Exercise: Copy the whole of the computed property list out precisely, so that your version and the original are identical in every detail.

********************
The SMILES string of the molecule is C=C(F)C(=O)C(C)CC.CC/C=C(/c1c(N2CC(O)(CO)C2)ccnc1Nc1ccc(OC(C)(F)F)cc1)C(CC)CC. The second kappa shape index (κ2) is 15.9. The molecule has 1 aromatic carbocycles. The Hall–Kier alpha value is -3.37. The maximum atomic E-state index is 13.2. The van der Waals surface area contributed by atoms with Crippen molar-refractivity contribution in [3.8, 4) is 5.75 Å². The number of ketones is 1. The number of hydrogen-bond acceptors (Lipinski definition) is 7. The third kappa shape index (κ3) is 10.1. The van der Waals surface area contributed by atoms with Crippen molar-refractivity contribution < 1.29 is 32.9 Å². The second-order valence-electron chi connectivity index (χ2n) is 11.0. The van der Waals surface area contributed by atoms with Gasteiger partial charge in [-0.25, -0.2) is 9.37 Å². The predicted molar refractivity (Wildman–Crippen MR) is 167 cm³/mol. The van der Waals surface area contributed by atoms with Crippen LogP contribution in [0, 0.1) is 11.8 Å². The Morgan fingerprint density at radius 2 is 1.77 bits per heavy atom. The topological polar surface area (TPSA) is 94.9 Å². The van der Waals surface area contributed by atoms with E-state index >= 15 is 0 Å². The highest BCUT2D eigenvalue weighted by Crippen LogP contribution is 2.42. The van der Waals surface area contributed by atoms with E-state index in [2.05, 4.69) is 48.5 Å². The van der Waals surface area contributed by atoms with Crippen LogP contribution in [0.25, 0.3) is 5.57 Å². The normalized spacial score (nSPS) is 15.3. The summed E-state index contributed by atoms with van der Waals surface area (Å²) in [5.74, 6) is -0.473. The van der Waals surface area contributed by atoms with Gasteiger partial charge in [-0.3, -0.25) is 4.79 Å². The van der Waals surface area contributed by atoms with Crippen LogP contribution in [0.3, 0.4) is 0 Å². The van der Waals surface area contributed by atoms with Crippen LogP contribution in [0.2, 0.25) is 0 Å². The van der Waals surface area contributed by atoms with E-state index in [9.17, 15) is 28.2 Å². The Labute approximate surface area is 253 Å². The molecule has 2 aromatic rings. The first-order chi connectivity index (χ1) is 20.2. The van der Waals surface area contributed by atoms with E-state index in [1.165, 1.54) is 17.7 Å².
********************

The SMILES string of the molecule is C=C(F)C(=O)C(C)CC.CC/C=C(/c1c(N2CC(O)(CO)C2)ccnc1Nc1ccc(OC(C)(F)F)cc1)C(CC)CC. The second kappa shape index (κ2) is 15.9. The molecule has 1 aromatic carbocycles. The Hall–Kier alpha value is -3.37. The maximum atomic E-state index is 13.2. The van der Waals surface area contributed by atoms with Crippen molar-refractivity contribution in [3.8, 4) is 5.75 Å². The number of ketones is 1. The number of hydrogen-bond acceptors (Lipinski definition) is 7. The third kappa shape index (κ3) is 10.1. The van der Waals surface area contributed by atoms with Crippen molar-refractivity contribution < 1.29 is 32.9 Å². The second-order valence-electron chi connectivity index (χ2n) is 11.0. The van der Waals surface area contributed by atoms with Gasteiger partial charge in [-0.25, -0.2) is 9.37 Å². The predicted molar refractivity (Wildman–Crippen MR) is 167 cm³/mol. The van der Waals surface area contributed by atoms with Crippen LogP contribution in [0, 0.1) is 11.8 Å². The Morgan fingerprint density at radius 2 is 1.77 bits per heavy atom. The topological polar surface area (TPSA) is 94.9 Å². The van der Waals surface area contributed by atoms with E-state index >= 15 is 0 Å². The highest BCUT2D eigenvalue weighted by Crippen LogP contribution is 2.42. The van der Waals surface area contributed by atoms with E-state index in [2.05, 4.69) is 48.5 Å². The van der Waals surface area contributed by atoms with Crippen LogP contribution in [0.25, 0.3) is 5.57 Å². The normalized spacial score (nSPS) is 15.3. The summed E-state index contributed by atoms with van der Waals surface area (Å²) in [5.74, 6) is -0.473. The van der Waals surface area contributed by atoms with Gasteiger partial charge in [-0.3, -0.25) is 4.79 Å². The van der Waals surface area contributed by atoms with Crippen LogP contribution in [0.3, 0.4) is 0 Å². The van der Waals surface area contributed by atoms with Crippen LogP contribution in [0.2, 0.25) is 0 Å². The van der Waals surface area contributed by atoms with E-state index in [9.17, 15) is 28.2 Å². The Labute approximate surface area is 253 Å². The molecule has 2 aromatic rings. The first-order chi connectivity index (χ1) is 20.2. The van der Waals surface area contributed by atoms with E-state index in [1.165, 1.54) is 17.7 Å².